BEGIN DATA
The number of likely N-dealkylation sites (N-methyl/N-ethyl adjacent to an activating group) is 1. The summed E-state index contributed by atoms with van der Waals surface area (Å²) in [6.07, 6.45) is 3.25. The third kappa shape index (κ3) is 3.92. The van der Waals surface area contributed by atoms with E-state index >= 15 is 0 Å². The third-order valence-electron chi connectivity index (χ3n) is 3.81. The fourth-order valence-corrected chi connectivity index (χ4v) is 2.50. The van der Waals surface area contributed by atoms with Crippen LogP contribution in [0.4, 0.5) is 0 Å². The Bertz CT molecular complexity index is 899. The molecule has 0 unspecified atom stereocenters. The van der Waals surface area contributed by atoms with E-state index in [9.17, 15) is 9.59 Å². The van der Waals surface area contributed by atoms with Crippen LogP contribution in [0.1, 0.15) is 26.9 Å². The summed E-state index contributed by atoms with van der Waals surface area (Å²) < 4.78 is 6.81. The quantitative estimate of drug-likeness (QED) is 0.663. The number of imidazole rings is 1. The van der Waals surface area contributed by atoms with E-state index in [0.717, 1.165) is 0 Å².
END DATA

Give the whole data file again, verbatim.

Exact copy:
The number of likely N-dealkylation sites (N-methyl/N-ethyl adjacent to an activating group) is 1. The summed E-state index contributed by atoms with van der Waals surface area (Å²) in [6.07, 6.45) is 3.25. The third kappa shape index (κ3) is 3.92. The van der Waals surface area contributed by atoms with E-state index >= 15 is 0 Å². The third-order valence-electron chi connectivity index (χ3n) is 3.81. The fourth-order valence-corrected chi connectivity index (χ4v) is 2.50. The van der Waals surface area contributed by atoms with Crippen LogP contribution in [0.4, 0.5) is 0 Å². The Bertz CT molecular complexity index is 899. The molecule has 0 unspecified atom stereocenters. The van der Waals surface area contributed by atoms with E-state index in [9.17, 15) is 9.59 Å². The van der Waals surface area contributed by atoms with Crippen LogP contribution in [0.1, 0.15) is 26.9 Å². The summed E-state index contributed by atoms with van der Waals surface area (Å²) < 4.78 is 6.81. The quantitative estimate of drug-likeness (QED) is 0.663. The number of imidazole rings is 1. The van der Waals surface area contributed by atoms with E-state index in [0.717, 1.165) is 0 Å².